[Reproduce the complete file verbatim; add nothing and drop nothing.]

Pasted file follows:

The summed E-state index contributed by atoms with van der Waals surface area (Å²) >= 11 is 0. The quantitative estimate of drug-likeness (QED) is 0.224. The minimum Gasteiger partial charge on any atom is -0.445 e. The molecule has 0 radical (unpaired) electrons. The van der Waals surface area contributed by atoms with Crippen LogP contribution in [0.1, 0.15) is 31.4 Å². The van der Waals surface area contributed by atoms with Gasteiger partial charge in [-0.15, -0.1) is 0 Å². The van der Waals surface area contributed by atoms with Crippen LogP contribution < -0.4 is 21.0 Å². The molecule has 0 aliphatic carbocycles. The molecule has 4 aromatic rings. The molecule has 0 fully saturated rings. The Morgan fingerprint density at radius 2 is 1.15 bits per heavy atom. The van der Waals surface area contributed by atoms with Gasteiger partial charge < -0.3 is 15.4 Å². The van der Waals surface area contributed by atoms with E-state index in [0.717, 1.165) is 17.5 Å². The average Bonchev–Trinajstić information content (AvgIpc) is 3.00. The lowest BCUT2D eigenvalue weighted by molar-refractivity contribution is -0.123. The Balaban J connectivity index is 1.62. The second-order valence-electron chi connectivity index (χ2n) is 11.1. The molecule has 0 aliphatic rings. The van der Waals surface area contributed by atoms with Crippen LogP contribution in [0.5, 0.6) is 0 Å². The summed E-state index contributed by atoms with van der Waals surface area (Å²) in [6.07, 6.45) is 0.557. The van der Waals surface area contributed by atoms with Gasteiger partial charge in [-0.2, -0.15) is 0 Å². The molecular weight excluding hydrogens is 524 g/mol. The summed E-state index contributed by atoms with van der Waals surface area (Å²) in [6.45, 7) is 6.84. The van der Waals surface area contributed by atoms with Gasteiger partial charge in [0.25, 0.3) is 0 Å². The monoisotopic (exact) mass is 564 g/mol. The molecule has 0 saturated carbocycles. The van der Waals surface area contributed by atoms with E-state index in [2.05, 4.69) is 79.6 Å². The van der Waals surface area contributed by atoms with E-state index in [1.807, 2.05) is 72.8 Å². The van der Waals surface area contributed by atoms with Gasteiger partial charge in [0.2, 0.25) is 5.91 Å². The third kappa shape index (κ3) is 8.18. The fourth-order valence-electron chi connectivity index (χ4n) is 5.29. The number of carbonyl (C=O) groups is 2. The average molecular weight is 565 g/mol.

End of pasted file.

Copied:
The summed E-state index contributed by atoms with van der Waals surface area (Å²) >= 11 is 0. The quantitative estimate of drug-likeness (QED) is 0.224. The minimum Gasteiger partial charge on any atom is -0.445 e. The molecule has 0 radical (unpaired) electrons. The van der Waals surface area contributed by atoms with Crippen LogP contribution in [0.1, 0.15) is 31.4 Å². The van der Waals surface area contributed by atoms with Gasteiger partial charge in [-0.15, -0.1) is 0 Å². The van der Waals surface area contributed by atoms with Crippen LogP contribution < -0.4 is 21.0 Å². The molecule has 0 aliphatic carbocycles. The molecule has 4 aromatic rings. The molecule has 0 fully saturated rings. The Morgan fingerprint density at radius 2 is 1.15 bits per heavy atom. The van der Waals surface area contributed by atoms with Gasteiger partial charge < -0.3 is 15.4 Å². The van der Waals surface area contributed by atoms with E-state index in [0.717, 1.165) is 17.5 Å². The average Bonchev–Trinajstić information content (AvgIpc) is 3.00. The lowest BCUT2D eigenvalue weighted by molar-refractivity contribution is -0.123. The Balaban J connectivity index is 1.62. The second-order valence-electron chi connectivity index (χ2n) is 11.1. The molecule has 0 aliphatic rings. The van der Waals surface area contributed by atoms with Crippen LogP contribution in [0.5, 0.6) is 0 Å². The summed E-state index contributed by atoms with van der Waals surface area (Å²) in [6.07, 6.45) is 0.557. The van der Waals surface area contributed by atoms with Gasteiger partial charge in [-0.2, -0.15) is 0 Å². The molecular weight excluding hydrogens is 524 g/mol. The summed E-state index contributed by atoms with van der Waals surface area (Å²) in [6.45, 7) is 6.84. The van der Waals surface area contributed by atoms with Gasteiger partial charge in [0.25, 0.3) is 0 Å². The monoisotopic (exact) mass is 564 g/mol. The molecule has 0 saturated carbocycles. The van der Waals surface area contributed by atoms with E-state index in [2.05, 4.69) is 79.6 Å². The van der Waals surface area contributed by atoms with E-state index in [1.807, 2.05) is 72.8 Å². The van der Waals surface area contributed by atoms with Gasteiger partial charge in [0.2, 0.25) is 5.91 Å². The third kappa shape index (κ3) is 8.18. The fourth-order valence-electron chi connectivity index (χ4n) is 5.29. The number of carbonyl (C=O) groups is 2. The average molecular weight is 565 g/mol.